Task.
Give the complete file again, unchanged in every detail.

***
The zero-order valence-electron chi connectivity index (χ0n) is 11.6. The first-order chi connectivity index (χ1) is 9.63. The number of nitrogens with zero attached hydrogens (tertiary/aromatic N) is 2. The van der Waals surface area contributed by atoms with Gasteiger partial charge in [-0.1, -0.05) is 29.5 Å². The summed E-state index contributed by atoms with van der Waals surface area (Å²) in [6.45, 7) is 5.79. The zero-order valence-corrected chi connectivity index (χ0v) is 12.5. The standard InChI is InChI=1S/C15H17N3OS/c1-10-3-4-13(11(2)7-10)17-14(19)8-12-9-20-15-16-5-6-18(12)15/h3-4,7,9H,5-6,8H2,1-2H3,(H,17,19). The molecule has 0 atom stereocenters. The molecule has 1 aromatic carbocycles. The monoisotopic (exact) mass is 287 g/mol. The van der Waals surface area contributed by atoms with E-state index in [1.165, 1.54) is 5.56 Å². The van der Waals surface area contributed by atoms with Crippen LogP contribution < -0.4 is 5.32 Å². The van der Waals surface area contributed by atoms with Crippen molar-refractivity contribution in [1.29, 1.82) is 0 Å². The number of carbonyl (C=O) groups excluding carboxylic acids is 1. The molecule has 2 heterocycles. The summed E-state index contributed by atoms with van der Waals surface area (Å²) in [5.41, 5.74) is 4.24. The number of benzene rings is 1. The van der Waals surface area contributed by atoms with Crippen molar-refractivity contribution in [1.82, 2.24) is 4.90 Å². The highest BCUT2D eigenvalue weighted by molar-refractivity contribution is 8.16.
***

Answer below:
The zero-order valence-electron chi connectivity index (χ0n) is 11.6. The first-order chi connectivity index (χ1) is 9.63. The number of nitrogens with zero attached hydrogens (tertiary/aromatic N) is 2. The van der Waals surface area contributed by atoms with Gasteiger partial charge in [-0.1, -0.05) is 29.5 Å². The summed E-state index contributed by atoms with van der Waals surface area (Å²) in [6.45, 7) is 5.79. The zero-order valence-corrected chi connectivity index (χ0v) is 12.5. The standard InChI is InChI=1S/C15H17N3OS/c1-10-3-4-13(11(2)7-10)17-14(19)8-12-9-20-15-16-5-6-18(12)15/h3-4,7,9H,5-6,8H2,1-2H3,(H,17,19). The molecule has 0 atom stereocenters. The molecule has 1 aromatic carbocycles. The monoisotopic (exact) mass is 287 g/mol. The van der Waals surface area contributed by atoms with E-state index in [1.165, 1.54) is 5.56 Å². The van der Waals surface area contributed by atoms with Crippen LogP contribution < -0.4 is 5.32 Å². The van der Waals surface area contributed by atoms with Crippen molar-refractivity contribution in [1.29, 1.82) is 0 Å². The number of carbonyl (C=O) groups excluding carboxylic acids is 1. The molecule has 2 heterocycles. The summed E-state index contributed by atoms with van der Waals surface area (Å²) in [5.41, 5.74) is 4.24. The number of benzene rings is 1. The van der Waals surface area contributed by atoms with Crippen molar-refractivity contribution in [1.82, 2.24) is 4.90 Å². The highest BCUT2D eigenvalue weighted by molar-refractivity contribution is 8.16.